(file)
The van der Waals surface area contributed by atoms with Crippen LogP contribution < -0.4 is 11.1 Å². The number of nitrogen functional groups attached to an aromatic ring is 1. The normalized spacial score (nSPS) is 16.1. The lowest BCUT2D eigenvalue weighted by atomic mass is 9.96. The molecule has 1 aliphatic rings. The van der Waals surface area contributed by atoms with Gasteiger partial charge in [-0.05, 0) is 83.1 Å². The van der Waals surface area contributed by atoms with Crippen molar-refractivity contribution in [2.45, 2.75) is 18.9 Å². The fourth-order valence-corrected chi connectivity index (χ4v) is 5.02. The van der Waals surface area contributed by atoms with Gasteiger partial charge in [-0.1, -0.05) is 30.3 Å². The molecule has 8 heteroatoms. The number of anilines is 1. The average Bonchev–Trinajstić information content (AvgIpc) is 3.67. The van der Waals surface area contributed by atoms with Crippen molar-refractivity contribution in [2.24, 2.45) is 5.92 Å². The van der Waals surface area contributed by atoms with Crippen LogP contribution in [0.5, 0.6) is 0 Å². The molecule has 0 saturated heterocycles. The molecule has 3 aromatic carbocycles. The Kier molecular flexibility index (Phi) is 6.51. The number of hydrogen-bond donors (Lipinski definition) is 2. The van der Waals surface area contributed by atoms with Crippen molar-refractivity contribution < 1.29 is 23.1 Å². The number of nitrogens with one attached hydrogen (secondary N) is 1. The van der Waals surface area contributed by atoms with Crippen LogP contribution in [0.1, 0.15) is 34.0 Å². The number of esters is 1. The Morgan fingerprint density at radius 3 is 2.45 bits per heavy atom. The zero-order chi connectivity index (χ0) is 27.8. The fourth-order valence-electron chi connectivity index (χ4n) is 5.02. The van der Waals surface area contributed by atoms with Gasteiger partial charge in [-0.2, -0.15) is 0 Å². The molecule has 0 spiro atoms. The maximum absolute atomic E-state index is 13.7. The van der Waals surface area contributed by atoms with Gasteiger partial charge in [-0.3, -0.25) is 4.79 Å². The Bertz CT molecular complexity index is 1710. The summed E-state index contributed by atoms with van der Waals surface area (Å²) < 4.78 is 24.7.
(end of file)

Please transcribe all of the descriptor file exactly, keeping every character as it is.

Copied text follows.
The van der Waals surface area contributed by atoms with Crippen LogP contribution < -0.4 is 11.1 Å². The number of nitrogen functional groups attached to an aromatic ring is 1. The normalized spacial score (nSPS) is 16.1. The lowest BCUT2D eigenvalue weighted by atomic mass is 9.96. The molecule has 1 aliphatic rings. The van der Waals surface area contributed by atoms with Gasteiger partial charge in [-0.05, 0) is 83.1 Å². The van der Waals surface area contributed by atoms with Crippen molar-refractivity contribution in [2.45, 2.75) is 18.9 Å². The fourth-order valence-corrected chi connectivity index (χ4v) is 5.02. The van der Waals surface area contributed by atoms with Gasteiger partial charge in [-0.1, -0.05) is 30.3 Å². The molecule has 8 heteroatoms. The number of anilines is 1. The average Bonchev–Trinajstić information content (AvgIpc) is 3.67. The van der Waals surface area contributed by atoms with Crippen molar-refractivity contribution in [2.24, 2.45) is 5.92 Å². The van der Waals surface area contributed by atoms with Crippen LogP contribution in [0.5, 0.6) is 0 Å². The molecule has 0 saturated heterocycles. The molecule has 3 aromatic carbocycles. The Kier molecular flexibility index (Phi) is 6.51. The number of hydrogen-bond donors (Lipinski definition) is 2. The van der Waals surface area contributed by atoms with Crippen molar-refractivity contribution < 1.29 is 23.1 Å². The number of nitrogens with one attached hydrogen (secondary N) is 1. The van der Waals surface area contributed by atoms with Crippen LogP contribution in [0.1, 0.15) is 34.0 Å². The number of esters is 1. The Morgan fingerprint density at radius 3 is 2.45 bits per heavy atom. The zero-order chi connectivity index (χ0) is 27.8. The fourth-order valence-electron chi connectivity index (χ4n) is 5.02. The van der Waals surface area contributed by atoms with Gasteiger partial charge in [-0.2, -0.15) is 0 Å². The molecule has 0 spiro atoms. The maximum absolute atomic E-state index is 13.7. The van der Waals surface area contributed by atoms with Gasteiger partial charge in [-0.3, -0.25) is 4.79 Å². The Bertz CT molecular complexity index is 1710. The summed E-state index contributed by atoms with van der Waals surface area (Å²) < 4.78 is 24.7.